The Economics of College: Students Open Eyes to the Cost of Debt in College Decisions

December 22, 2017
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By Seth Daniel

There’s a little something that Revere High economics teacher Joe Ciccarello’s students refer to as “Cicc Gold.”

Those little nuggets of information are often off the script of the senior economics class’s textbook curriculum, but they have become likely more helpful to the future of Revere students than any of the discussions they also have about the principles of economics.

One of those nuggets of ‘Cicc Gold’ includes a discussion with the seniors about college, the cost of college and student loan debt.

Such things are often the subject of discussion only after the student has graduated and accumulated tens of thousands of dollars in college debt – all so that they could go to their “dream” school. That has derailed the early lives of an entire generation of young people who have drowned in debt before they have even started making money.

Now, a new generation of student is looking at college, college debt and thinking about a new way to get where they need to go without racking up backbreaking costs.

Ciccarello’s class helps Revere students get there.

And at no time is that more important than over the holiday break and into the new year, when students are beginning to whittle down their choices and figure out where they want to go to college.

“I tell them that one day they are all going to be the CEOs of their own homes, and no one will tell you how to be the CEO,” he said. “If they’re like me and from the inner city, they can go on to repeat the mistakes that their parents made – accumulating too much debt, too many credit cards and too many school loans.

“I talk to the kids about what they want to do and to make a checklist,” he continued. “You have to make sure you take your list and then figure out the school that fits you best, including financially. Most, however, do it exactly the opposite. They make a list of schools and go back and forth between them. Sometimes they never consider the financial piece…I think its better to know what you’re getting into beforehand. We talk about that in class…If they’re informed and thoughtful and decide they know what they’re getting into with an expensive school, it’s better than getting snookered and feeling taken advantage of.”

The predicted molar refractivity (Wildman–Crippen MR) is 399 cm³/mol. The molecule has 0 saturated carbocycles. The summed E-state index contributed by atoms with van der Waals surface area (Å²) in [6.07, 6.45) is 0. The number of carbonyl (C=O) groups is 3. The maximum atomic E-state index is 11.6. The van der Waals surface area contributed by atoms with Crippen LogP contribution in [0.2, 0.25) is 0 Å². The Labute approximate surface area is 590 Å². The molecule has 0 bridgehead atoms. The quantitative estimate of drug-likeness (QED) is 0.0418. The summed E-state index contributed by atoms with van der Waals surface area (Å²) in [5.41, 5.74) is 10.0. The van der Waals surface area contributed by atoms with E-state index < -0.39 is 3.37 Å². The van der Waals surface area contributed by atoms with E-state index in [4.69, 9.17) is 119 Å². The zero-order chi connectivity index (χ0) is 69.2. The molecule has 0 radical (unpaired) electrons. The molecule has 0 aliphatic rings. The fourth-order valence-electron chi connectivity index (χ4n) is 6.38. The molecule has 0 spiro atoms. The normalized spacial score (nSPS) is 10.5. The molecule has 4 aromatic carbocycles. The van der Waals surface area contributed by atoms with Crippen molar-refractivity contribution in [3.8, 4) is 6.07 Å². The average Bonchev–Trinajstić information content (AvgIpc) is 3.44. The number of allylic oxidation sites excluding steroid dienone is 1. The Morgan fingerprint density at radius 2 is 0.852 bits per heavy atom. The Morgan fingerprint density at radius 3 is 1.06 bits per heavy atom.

That’s exactly what a lot of students do end up feeling – coming back with college debt and a diploma, or getting no diploma and still having the debt.

Ciccarello said that’s kind of what motivates him to talk to the kids about what the debt will mean later in life, what the risks are.

“A lot of kids end up going to a community college and getting their feet wet and then transferring to another school,” he said. “That’s sometimes better than going to a school that costs $50,000 a year that could end up being an $80,000 to $100,000 mistake with no rainbow at the end.”

They go so far as to take out a loan calculator and figure out what they will pay and for how long. Many have never thought about the cost of the school, but rather how it fits them and whether it has the right “sound” or “status.”

It’s an eye opener for a lot of students, who learn that the big name may not be the best deal.

Senior Marcus Gomes said the class and the ‘Cicc Gold’ component has changed his life, not only for college choices, but also for learning about investing, the future of the labor market (i.e., robots) and household finance.

“If you find your dream school and the difference is that you will make great networking connections and that’s worth it, then go for it,” he said. “Other than that, I’ve found there is not need to take out a lot of debt that won’t really affect your life later. An education that isn’t Harvard or Boston College will be the same education as just about anywhere else.”

Gomes said before thinking about college from the financial and practical perspective, he was all over the place with no focus.

After making his checklist in class, and figuring out he wanted to go, Gomes said he is going into the break with confidence about his choice in colleges and his future.

“The class changed my life,” he said. “Not only did it help me with my college choice and figuring out where I wanted to go and what I wanted to do, but one other thing I took away was to make sure you go into things informed or you will have an unhappy life…This class and (Mr. Ciccarello) helped me to find the alternative of Bryant University to my dream school of Bentley. If Bentley doesn’t work out, I know I have an academic and financial fit in Bryant…The thing is a lot of kids feel they have to go to the dream school no matter what they cost because they were in honors classes or Advanced Placement. I think I learned that’s not the case.”

For Brandon Pham, he’s not exactly sure what he wants to do. However, he has a family background in retail and wholesale business – and he works in the retail industry after school. Ciccarello said he believes Pham is going to be a great entrepreneur one day, but he has to decide the path to get there.

For Pham, he’s taking the conservative approach.

He said he plans to go to North Shore Community College, and then look for business-oriented schools. Maybe, though, he said he might end up being an economics teacher like Ciccarello.

“I do like business and know the retail business well, but eventually I want to be a high school teacher – maybe biology or a school counselor,” he said. “I think you can really make a difference doing that.”

And in the case of Ciccarello and his students, it’s often a difference that makes cents.

 

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